July 22, 2011

Report finds widespread violations at Puma factory in Cambodia

[Monster & Critics]

Phnom Penh - An independent report commissioned by German sportswear giant Puma AG has uncovered an array of violations of national law, international practices and the company's own rules at a Cambodian subcontractor.

Fair Labor Association (FLA), a US-based non-profit group, was asked to investigate conditions at the Huey Chuen factory in Phnom Penh after more than 200 workers apparently fainted over a two-day period in April.

Huey Chuen, which employs 3,300 workers, has since 2006 made shoes for Puma, the world's third-biggest sporting goods maker after US-based Nike and Germany's Adidas.

The report, which was released July 18, said there was 'a strong possibility' that fainting and illness were due to chemicals, adding that excessive overtime also was likely a contributing factor.

Among a litany of breaches, the investigation found Huey Chuen used 'multiple hazardous chemicals.'

One such chemical was toluene, which Puma explicitly bans its subcontractors from using. The US government's Environmental Protection Agency says the solvent damages the central nervous system and may cause miscarriages or developmental problems for unborn children.

Most of Cambodia's garment workers are young women.

The FLA report also found that pregnant women were working 'excessive overtime' and were exposed to chemicals that could cause foetal damage.

Puma confirmed Friday that 78 workers at the factory were pregnant and another 34 were nursing.

The report noted that Huey Chuen employees were unaware of the dangers of chemicals and lacked suitable protective gear, yet found 'testing was difficult as the investigators could not get close to the workers due to the excessive fumes in some areas.'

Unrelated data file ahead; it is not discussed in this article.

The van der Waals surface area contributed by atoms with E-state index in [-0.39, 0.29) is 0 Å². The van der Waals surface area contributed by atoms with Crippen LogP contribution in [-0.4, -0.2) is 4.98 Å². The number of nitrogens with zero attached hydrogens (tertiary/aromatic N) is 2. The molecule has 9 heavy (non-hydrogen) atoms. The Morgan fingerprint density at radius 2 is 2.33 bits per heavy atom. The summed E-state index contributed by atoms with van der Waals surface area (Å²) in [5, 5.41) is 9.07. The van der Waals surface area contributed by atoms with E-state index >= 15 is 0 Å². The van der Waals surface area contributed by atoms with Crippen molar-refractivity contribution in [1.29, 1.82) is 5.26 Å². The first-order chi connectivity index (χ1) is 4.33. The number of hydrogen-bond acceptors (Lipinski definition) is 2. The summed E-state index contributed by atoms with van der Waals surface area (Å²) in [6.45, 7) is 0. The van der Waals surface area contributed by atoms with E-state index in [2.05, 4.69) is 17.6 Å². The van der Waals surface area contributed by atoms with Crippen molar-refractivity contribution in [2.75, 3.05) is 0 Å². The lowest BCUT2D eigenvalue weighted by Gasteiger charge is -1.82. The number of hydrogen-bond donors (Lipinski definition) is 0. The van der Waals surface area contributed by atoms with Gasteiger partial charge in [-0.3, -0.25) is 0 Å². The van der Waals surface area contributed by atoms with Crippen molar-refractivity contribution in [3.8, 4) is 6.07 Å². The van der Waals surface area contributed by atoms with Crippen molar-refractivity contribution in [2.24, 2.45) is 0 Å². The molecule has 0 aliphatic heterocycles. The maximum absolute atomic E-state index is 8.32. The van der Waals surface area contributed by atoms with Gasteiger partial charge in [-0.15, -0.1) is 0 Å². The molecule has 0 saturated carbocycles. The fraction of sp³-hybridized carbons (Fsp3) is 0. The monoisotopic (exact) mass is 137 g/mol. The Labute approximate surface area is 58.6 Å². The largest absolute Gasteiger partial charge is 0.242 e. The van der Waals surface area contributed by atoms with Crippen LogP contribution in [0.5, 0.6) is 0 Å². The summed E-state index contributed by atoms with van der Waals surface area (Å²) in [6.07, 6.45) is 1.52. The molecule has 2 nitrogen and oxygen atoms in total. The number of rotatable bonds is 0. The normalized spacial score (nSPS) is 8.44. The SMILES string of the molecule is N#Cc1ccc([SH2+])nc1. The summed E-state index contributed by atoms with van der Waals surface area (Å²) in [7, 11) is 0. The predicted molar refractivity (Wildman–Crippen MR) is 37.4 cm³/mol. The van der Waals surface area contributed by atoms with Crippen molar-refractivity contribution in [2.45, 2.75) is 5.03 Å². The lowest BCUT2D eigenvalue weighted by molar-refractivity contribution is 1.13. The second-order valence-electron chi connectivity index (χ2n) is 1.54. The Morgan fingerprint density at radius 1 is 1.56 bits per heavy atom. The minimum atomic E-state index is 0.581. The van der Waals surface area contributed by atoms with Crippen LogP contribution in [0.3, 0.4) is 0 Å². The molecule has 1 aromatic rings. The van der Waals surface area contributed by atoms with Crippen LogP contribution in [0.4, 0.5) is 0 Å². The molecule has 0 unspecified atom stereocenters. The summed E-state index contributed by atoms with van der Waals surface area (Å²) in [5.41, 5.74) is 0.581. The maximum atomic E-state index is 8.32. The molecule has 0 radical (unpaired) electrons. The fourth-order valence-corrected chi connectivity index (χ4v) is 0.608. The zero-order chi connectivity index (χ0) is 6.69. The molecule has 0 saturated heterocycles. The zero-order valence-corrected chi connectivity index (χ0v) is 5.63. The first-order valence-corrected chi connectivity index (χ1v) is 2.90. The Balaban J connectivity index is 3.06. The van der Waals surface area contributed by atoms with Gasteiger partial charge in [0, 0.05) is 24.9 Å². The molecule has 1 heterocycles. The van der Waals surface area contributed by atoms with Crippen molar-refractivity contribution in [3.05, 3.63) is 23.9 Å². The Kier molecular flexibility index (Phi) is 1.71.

Among dozens of failings, investigators found no training program for new staff, excessive overtime of up to 130 hours in the preceding four-week period, unclear wage deductions, an inadequate health and safety program, no fire safety plan, and sick leave deducted from annual leave.

Puma said Friday it fully accepted the report9s findings.

'Puma is committed in following up every action point in the Corrective Action Plan with the factory in question,' spokeswoman Kerstin Neuber told the German Press Agency dpa by email.

She said Puma staff had inspected the Huey Chuen factory regularly over the past five years, adding that it had 'a long history of borderline passing (of labour audits), 85 per cent on average.'

Puma blamed problems in part on a lack of institutional support for health and safety in footwear manufacture, although the firm said it was working with the Cambodian government to improve that.

The FLA said Huey Chuen had agreed to a 'comprehensive and robust' plan to fix all problems, including agreement to no longer use toluene. Huey Chuen also had pledged to let an independent company test chemical levels, but that could take time since no local firm had that capability.

The manufacture of garments and shoes is Cambodia's largest foreign exchange earner and employs around 300,000 workers. Last year Cambodia exported 3 billion dollars' worth of garments, most of it to the United States and the European Union.

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